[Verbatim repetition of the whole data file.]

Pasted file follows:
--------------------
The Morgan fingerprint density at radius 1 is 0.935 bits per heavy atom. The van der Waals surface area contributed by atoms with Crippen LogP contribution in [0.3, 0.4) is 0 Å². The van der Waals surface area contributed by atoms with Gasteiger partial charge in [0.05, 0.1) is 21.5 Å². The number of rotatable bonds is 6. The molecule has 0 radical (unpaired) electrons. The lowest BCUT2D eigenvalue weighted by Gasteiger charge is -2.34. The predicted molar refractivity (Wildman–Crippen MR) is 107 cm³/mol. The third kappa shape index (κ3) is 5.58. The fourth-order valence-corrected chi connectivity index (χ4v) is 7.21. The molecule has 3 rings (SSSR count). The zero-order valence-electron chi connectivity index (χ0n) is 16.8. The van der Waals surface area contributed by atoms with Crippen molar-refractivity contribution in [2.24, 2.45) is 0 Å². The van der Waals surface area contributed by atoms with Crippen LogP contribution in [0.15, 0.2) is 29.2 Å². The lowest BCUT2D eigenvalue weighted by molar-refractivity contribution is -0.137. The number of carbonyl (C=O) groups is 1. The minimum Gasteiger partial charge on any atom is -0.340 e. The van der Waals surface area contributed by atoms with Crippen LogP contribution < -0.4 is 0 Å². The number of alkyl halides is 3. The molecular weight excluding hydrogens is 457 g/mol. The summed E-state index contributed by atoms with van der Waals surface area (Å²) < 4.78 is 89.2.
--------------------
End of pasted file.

The Morgan fingerprint density at radius 1 is 0.935 bits per heavy atom. The van der Waals surface area contributed by atoms with Crippen LogP contribution in [0.3, 0.4) is 0 Å². The van der Waals surface area contributed by atoms with Gasteiger partial charge in [0.05, 0.1) is 21.5 Å². The number of rotatable bonds is 6. The molecule has 0 radical (unpaired) electrons. The lowest BCUT2D eigenvalue weighted by Gasteiger charge is -2.34. The predicted molar refractivity (Wildman–Crippen MR) is 107 cm³/mol. The third kappa shape index (κ3) is 5.58. The fourth-order valence-corrected chi connectivity index (χ4v) is 7.21. The molecule has 3 rings (SSSR count). The zero-order valence-electron chi connectivity index (χ0n) is 16.8. The van der Waals surface area contributed by atoms with Crippen molar-refractivity contribution in [2.24, 2.45) is 0 Å². The van der Waals surface area contributed by atoms with Crippen LogP contribution in [0.15, 0.2) is 29.2 Å². The lowest BCUT2D eigenvalue weighted by molar-refractivity contribution is -0.137. The number of carbonyl (C=O) groups is 1. The minimum Gasteiger partial charge on any atom is -0.340 e. The van der Waals surface area contributed by atoms with Crippen LogP contribution < -0.4 is 0 Å². The number of alkyl halides is 3. The molecular weight excluding hydrogens is 457 g/mol. The summed E-state index contributed by atoms with van der Waals surface area (Å²) < 4.78 is 89.2.